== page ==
Wednesday, February 17, 2010

A New Kind of Christianity: The Narrative Question

As promised, here's the first post in a ten-week series on Brian McLaren's new book, "A New Kind of Christianity." I got the book a few weeks back as part of The Ooze's Viral Bloggers program, last week I participated in a conference call with Brian, and I started reading the book this week.

The subtitle of the book is "Ten Questions That Are Transforming the Faith," and I'll deal with a different question each week.

In Question #1, the Narrative Question, Brian gets right down to business, re-framing the whole biblical narrative and, therefore, denying the Fall. He believes that the message of the bible has been hijacked by what he calls a "Greco-Roman" narrative. In this hijacked narrative, Creation was a "perfect," Platonic state of being which then fell into an Aristotelian "becoming." This was not acceptable to Theos. (Brian uses the Greek name for God to emphasize the Greco-Roman narrative.) Theos simply cannot deal with this messiness, this assault on perfection, and so he punishes with eternal damnation whoever does not re-achieve the Platonic "perfection" again through Jesus.

This is the negative, the deconstruction of what so many of us have come to believe. He tells the story from a different perspective, this time calling God by his Hebrew name, Elohim, and taking a completely different approach. It's complicated, and it's fascinating, and I don't know what I think about it yet.

Many will think that this (denying the Fall) is enough to simply call McLaren a heretic and be done with him. But I have to admit that he is simply asking questions that I myself have asked in my heart and soul but have never been bold enough to voice. I remember stumbling across this next passage a few years ago in a book called Good Goats: Healing Our Image of God by Dennis Linn, Sheila Fabricant Linn and Matthew Linn. They quote Catholic theologian Walter Imbiorski, who wrote about "God's Twenty-Thousand Year Pout":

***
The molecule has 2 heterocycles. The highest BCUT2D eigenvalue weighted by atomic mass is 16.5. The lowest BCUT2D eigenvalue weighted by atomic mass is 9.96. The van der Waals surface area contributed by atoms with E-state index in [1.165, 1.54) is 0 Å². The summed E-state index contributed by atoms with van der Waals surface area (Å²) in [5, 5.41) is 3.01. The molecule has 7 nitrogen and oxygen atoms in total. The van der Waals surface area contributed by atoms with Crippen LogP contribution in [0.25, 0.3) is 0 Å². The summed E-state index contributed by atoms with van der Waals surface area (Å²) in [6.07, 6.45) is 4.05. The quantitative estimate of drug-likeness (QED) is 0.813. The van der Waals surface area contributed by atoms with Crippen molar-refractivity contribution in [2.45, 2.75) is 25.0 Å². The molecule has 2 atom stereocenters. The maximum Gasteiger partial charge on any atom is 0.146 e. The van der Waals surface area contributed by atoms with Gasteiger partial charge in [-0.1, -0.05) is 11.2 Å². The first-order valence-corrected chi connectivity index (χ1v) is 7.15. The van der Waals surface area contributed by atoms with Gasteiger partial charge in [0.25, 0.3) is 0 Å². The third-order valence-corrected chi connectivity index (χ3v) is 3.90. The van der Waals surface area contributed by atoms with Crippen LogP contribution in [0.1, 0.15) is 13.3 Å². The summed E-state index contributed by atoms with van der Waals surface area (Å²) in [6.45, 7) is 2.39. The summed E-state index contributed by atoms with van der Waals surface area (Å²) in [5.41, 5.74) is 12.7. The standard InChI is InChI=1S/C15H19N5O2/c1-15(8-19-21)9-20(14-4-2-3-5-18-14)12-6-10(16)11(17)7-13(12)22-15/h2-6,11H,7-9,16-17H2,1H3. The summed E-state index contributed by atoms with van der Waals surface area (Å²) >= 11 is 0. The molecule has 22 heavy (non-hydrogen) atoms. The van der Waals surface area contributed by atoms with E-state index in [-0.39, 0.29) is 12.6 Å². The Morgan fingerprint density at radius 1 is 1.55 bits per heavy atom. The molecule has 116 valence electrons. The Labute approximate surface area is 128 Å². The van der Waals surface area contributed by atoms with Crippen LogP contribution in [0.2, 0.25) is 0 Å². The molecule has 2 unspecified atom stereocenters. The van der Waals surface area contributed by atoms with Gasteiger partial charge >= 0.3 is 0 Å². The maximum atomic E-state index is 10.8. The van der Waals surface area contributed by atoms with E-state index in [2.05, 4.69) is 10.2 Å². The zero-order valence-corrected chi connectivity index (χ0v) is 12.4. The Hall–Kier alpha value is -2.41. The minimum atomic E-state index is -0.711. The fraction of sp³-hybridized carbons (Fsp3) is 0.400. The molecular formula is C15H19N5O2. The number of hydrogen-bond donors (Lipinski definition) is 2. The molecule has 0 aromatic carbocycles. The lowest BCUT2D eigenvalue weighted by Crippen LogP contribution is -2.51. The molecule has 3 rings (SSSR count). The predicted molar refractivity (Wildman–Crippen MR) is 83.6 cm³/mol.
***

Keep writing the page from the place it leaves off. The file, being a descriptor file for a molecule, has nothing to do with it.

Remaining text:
You see, part of the difficulty is that most of us are caught up emotionally in what I would call Anselmian Salvation Theology, which goes something like this. God created the world. Adam and Eve sinned. God got pretty damn sore, goes into a 10,000 year pout, slams the gates of heaven and throws the scoundrels out. So he’s up there pouting and about 5,000 years go by and the Son comes up and gives him the elbow and says: “Hey Dad, now is the time to forgive those people down there.” God says “No. I don’t like them, they offended my divine majesty, they stay out. Let’s make another galaxy instead!” Five thousand more years go by and the Son comes up and says: “Aw come on, Dad, let’s forgive them! Look I tell you what I’m going to do. If you will love them again, I’ll go down there and become one of them, then you’ll have to love them because I’ll be one of them.” God looks at the Son and says: “Don’t bank on it. That doesn’t turn me on too much at all.” So the Son replies, “All right, God-Father, I’ll tell you what I’m going to do. I’ll raise the ante. I’ll make you an offer you can’t refuse! I’ll not only go down there and become one of them, I’ll suffer for them, real blood – you know how that turns you on, Dad! How about it?” And God says: “Now you’re talking. But it’s got to be real torture and real blood – no God-tricks you understand. You’ve got to really suffer. And if you’ll do that then I’ll forgive them. But if they stray off the straight and narrow just that much – ZAP – I’m going to send them to hell so fast their heads will swim.” And that is what we have been calling the “good news” of the gospel.